In my limited experience with these types of games, here are some of the pros I’ve found:

  • Learners must stay engaged or they’ll be letting their colleagues down
  • While there’s always an emphasis on winning, learners generally don’t lose sight of the point of the exercise and argue with one another over the technicality of certain rules
  • De-emphasizes competition while emphasizing skills such as group decision-making, collaboration, cooperation and communication

Some of the drawbacks of cooperative games include:

  • Because this genre is less common and rules of the game can sometimes be complex, learners need some time to grow comfortable with the rules and the activity… I’ve not yet seen a “short” (15-20 minute) cooperative game
  • Planning and design of a cooperative game can be intensive

If you’d like to explore the genre of cooperative games in more depth, the two examples that Lauren offered during Monday’s podcast were:

A few final considerations

Games can be fun, engaging and memorable ways for learners to grasp important concepts and skills. Take great care, however, because as many people noted when I posted on LinkedIn about using games in the training setting, games can also turn many learners off. Some comments included:

“I use [games] sparingly because games for the sake of games is annoying as heck.”

“Pictionary with a group of medical assistants to practice vocabulary, always a huge hit. Build a spaghetti tower that can hold a marshmallow with a bunch of programmers.. no.”

“I tend to see games being used where there’s not really a good link to the learning, applying or recalling the actual concept that should be supported. Plus, I personally am not a game person.”

“Earning badges probably works for many people especially if there are incentives connected. But for me, not even then. It always strikes me about the same as training dogs with treats.”

As these comments show, great care should be taken when it comes to designing and incorporating games or game elements into your next training program.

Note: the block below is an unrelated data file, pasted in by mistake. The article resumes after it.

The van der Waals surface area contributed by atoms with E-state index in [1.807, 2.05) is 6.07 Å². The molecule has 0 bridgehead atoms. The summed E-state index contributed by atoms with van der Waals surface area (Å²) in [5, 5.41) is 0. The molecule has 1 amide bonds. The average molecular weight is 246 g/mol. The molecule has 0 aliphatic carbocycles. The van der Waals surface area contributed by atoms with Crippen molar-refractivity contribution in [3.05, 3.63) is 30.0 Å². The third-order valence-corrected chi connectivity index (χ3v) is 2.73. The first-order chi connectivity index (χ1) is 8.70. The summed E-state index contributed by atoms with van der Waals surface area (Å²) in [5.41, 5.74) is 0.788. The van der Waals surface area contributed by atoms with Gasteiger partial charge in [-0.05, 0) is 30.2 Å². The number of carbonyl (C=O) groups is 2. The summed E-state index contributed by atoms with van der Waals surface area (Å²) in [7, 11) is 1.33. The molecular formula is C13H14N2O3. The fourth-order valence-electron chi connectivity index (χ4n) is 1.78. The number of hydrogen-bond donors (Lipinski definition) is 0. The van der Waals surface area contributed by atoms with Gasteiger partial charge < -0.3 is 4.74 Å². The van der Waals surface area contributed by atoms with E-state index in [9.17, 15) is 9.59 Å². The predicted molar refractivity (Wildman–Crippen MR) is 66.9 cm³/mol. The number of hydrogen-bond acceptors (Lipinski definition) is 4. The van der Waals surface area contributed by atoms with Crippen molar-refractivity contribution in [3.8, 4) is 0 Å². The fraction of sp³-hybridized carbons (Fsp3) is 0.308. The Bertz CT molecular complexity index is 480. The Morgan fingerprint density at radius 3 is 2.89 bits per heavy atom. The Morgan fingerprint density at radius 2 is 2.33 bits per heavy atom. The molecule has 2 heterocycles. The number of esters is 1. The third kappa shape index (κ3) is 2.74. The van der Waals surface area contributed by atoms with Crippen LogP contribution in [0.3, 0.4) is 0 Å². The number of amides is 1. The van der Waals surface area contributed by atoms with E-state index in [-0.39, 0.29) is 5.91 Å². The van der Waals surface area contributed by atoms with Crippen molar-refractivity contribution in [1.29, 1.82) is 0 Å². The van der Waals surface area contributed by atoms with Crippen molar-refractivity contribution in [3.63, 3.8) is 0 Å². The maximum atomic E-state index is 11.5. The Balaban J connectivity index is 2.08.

If you’d like to know more about a cooperative game our organization created for training and presentation skills (called: Train the Trainer: The Game), drop me a line!

What do you think? Competitive games in the training room? Cooperative games? Stay away from games? Let’s hear some thoughts in the comment section!

2 thoughts on “A few considerations when designing a game for your next training

  1. My shyness, for lack of a better term, around games comes from seeing some major failures when they’re designed around using a technology interface, e.g. PowerPoint or needing buzzers. All it takes is one moment of failure and the whole effort suddenly tanks. If it’s not simple (I like the Pictionary idea), I want to avoid it.

    • Ha! That makes sense… though nothing ventured, nothing gained, right? I still remember a keynote I saw given by David Pogue (at the time he was a NY Times tech writer) at an ATD TechKnowldge conference and he tried using a piece of new tech live at the keynote and it didn’t work. He took it all in stride, but it’s definitely a good idea to have a back-up plan in mind when using any tech – whether it’s some sort of game-based tech or something simple like making sure you have a back-up if your PPT projector breaks (or you can’t get your slides uploaded onto the machine you need to project from). That said, I’m definitely in the camp of try-it-and-it’ll-probably-work-but-be-prepared-in-the-event-it-doesn’t!